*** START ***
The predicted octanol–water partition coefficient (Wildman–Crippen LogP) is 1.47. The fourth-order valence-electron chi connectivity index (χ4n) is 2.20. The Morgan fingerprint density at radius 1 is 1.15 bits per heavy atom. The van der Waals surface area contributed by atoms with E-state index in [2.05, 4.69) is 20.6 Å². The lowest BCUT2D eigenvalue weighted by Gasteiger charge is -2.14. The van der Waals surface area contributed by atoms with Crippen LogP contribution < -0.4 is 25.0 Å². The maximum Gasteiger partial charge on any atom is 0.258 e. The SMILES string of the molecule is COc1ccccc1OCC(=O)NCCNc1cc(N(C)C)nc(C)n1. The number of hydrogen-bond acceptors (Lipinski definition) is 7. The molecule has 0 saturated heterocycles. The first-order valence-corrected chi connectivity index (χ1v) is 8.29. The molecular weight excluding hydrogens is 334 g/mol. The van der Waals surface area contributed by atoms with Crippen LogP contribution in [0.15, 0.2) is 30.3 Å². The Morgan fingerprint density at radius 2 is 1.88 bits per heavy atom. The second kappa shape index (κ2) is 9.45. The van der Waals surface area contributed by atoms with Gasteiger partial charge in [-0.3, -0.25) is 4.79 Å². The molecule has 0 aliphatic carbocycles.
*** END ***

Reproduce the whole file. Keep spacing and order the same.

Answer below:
The predicted octanol–water partition coefficient (Wildman–Crippen LogP) is 1.47. The fourth-order valence-electron chi connectivity index (χ4n) is 2.20. The Morgan fingerprint density at radius 1 is 1.15 bits per heavy atom. The van der Waals surface area contributed by atoms with E-state index in [2.05, 4.69) is 20.6 Å². The lowest BCUT2D eigenvalue weighted by Gasteiger charge is -2.14. The van der Waals surface area contributed by atoms with Crippen LogP contribution < -0.4 is 25.0 Å². The maximum Gasteiger partial charge on any atom is 0.258 e. The SMILES string of the molecule is COc1ccccc1OCC(=O)NCCNc1cc(N(C)C)nc(C)n1. The number of hydrogen-bond acceptors (Lipinski definition) is 7. The molecule has 0 saturated heterocycles. The first-order valence-corrected chi connectivity index (χ1v) is 8.29. The molecular weight excluding hydrogens is 334 g/mol. The van der Waals surface area contributed by atoms with Crippen LogP contribution in [0.15, 0.2) is 30.3 Å². The Morgan fingerprint density at radius 2 is 1.88 bits per heavy atom. The second kappa shape index (κ2) is 9.45. The van der Waals surface area contributed by atoms with Gasteiger partial charge in [-0.3, -0.25) is 4.79 Å². The molecule has 0 aliphatic carbocycles.